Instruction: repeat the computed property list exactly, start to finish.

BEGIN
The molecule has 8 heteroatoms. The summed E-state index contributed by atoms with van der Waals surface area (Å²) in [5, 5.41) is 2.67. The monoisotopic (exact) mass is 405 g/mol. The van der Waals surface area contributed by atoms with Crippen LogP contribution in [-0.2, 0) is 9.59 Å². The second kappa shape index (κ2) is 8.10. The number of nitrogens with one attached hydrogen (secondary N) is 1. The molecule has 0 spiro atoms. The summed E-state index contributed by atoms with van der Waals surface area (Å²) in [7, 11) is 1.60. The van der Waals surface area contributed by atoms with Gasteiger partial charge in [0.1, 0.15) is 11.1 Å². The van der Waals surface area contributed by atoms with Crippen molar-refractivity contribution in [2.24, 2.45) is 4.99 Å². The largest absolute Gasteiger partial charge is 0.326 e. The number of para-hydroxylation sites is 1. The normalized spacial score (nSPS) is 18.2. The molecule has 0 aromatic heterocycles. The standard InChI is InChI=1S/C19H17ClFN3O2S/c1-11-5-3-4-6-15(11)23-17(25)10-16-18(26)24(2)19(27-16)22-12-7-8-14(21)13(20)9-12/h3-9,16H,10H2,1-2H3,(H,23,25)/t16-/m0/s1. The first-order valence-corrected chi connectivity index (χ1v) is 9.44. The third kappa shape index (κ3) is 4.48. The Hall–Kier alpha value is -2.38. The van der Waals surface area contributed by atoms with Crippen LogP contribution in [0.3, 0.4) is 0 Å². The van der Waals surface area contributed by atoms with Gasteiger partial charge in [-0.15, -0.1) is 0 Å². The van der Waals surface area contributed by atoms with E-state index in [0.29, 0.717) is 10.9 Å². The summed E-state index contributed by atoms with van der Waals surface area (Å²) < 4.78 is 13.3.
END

The molecule has 8 heteroatoms. The summed E-state index contributed by atoms with van der Waals surface area (Å²) in [5, 5.41) is 2.67. The monoisotopic (exact) mass is 405 g/mol. The van der Waals surface area contributed by atoms with Crippen LogP contribution in [-0.2, 0) is 9.59 Å². The second kappa shape index (κ2) is 8.10. The number of nitrogens with one attached hydrogen (secondary N) is 1. The molecule has 0 spiro atoms. The summed E-state index contributed by atoms with van der Waals surface area (Å²) in [7, 11) is 1.60. The van der Waals surface area contributed by atoms with Gasteiger partial charge in [0.1, 0.15) is 11.1 Å². The van der Waals surface area contributed by atoms with Crippen molar-refractivity contribution in [2.24, 2.45) is 4.99 Å². The largest absolute Gasteiger partial charge is 0.326 e. The number of para-hydroxylation sites is 1. The normalized spacial score (nSPS) is 18.2. The molecule has 0 aromatic heterocycles. The standard InChI is InChI=1S/C19H17ClFN3O2S/c1-11-5-3-4-6-15(11)23-17(25)10-16-18(26)24(2)19(27-16)22-12-7-8-14(21)13(20)9-12/h3-9,16H,10H2,1-2H3,(H,23,25)/t16-/m0/s1. The first-order valence-corrected chi connectivity index (χ1v) is 9.44. The third kappa shape index (κ3) is 4.48. The Hall–Kier alpha value is -2.38. The van der Waals surface area contributed by atoms with Crippen LogP contribution in [0.3, 0.4) is 0 Å². The van der Waals surface area contributed by atoms with Gasteiger partial charge in [-0.15, -0.1) is 0 Å². The van der Waals surface area contributed by atoms with E-state index in [0.29, 0.717) is 10.9 Å². The summed E-state index contributed by atoms with van der Waals surface area (Å²) < 4.78 is 13.3.